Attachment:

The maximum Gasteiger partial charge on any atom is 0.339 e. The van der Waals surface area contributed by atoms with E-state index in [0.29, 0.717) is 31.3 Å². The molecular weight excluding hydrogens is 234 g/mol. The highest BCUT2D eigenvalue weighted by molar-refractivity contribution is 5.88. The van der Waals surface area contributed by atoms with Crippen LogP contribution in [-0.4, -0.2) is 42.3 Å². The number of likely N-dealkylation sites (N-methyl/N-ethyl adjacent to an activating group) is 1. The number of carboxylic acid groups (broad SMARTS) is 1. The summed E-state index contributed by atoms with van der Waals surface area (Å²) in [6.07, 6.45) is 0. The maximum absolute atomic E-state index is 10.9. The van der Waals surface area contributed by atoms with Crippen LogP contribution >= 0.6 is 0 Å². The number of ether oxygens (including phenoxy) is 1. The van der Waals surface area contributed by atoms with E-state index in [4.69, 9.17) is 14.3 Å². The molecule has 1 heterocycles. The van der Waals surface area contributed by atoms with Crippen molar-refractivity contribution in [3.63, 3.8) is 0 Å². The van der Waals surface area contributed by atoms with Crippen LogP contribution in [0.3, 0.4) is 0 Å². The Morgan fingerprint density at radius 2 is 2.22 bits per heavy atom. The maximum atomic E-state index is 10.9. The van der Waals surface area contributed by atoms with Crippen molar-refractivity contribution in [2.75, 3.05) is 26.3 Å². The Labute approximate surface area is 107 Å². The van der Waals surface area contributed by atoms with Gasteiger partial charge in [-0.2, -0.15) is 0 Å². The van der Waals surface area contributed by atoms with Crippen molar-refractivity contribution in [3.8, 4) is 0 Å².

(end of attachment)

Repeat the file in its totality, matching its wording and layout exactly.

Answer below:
The maximum Gasteiger partial charge on any atom is 0.339 e. The van der Waals surface area contributed by atoms with E-state index in [0.29, 0.717) is 31.3 Å². The molecular weight excluding hydrogens is 234 g/mol. The highest BCUT2D eigenvalue weighted by molar-refractivity contribution is 5.88. The van der Waals surface area contributed by atoms with Crippen LogP contribution in [-0.4, -0.2) is 42.3 Å². The number of likely N-dealkylation sites (N-methyl/N-ethyl adjacent to an activating group) is 1. The number of carboxylic acid groups (broad SMARTS) is 1. The summed E-state index contributed by atoms with van der Waals surface area (Å²) in [6.07, 6.45) is 0. The maximum absolute atomic E-state index is 10.9. The van der Waals surface area contributed by atoms with Crippen LogP contribution >= 0.6 is 0 Å². The number of ether oxygens (including phenoxy) is 1. The van der Waals surface area contributed by atoms with E-state index in [4.69, 9.17) is 14.3 Å². The molecule has 1 heterocycles. The van der Waals surface area contributed by atoms with Crippen molar-refractivity contribution in [3.63, 3.8) is 0 Å². The van der Waals surface area contributed by atoms with Crippen LogP contribution in [0.3, 0.4) is 0 Å². The Morgan fingerprint density at radius 2 is 2.22 bits per heavy atom. The maximum atomic E-state index is 10.9. The van der Waals surface area contributed by atoms with Crippen molar-refractivity contribution in [2.75, 3.05) is 26.3 Å². The Labute approximate surface area is 107 Å². The van der Waals surface area contributed by atoms with Gasteiger partial charge in [-0.2, -0.15) is 0 Å². The van der Waals surface area contributed by atoms with Crippen molar-refractivity contribution in [3.8, 4) is 0 Å².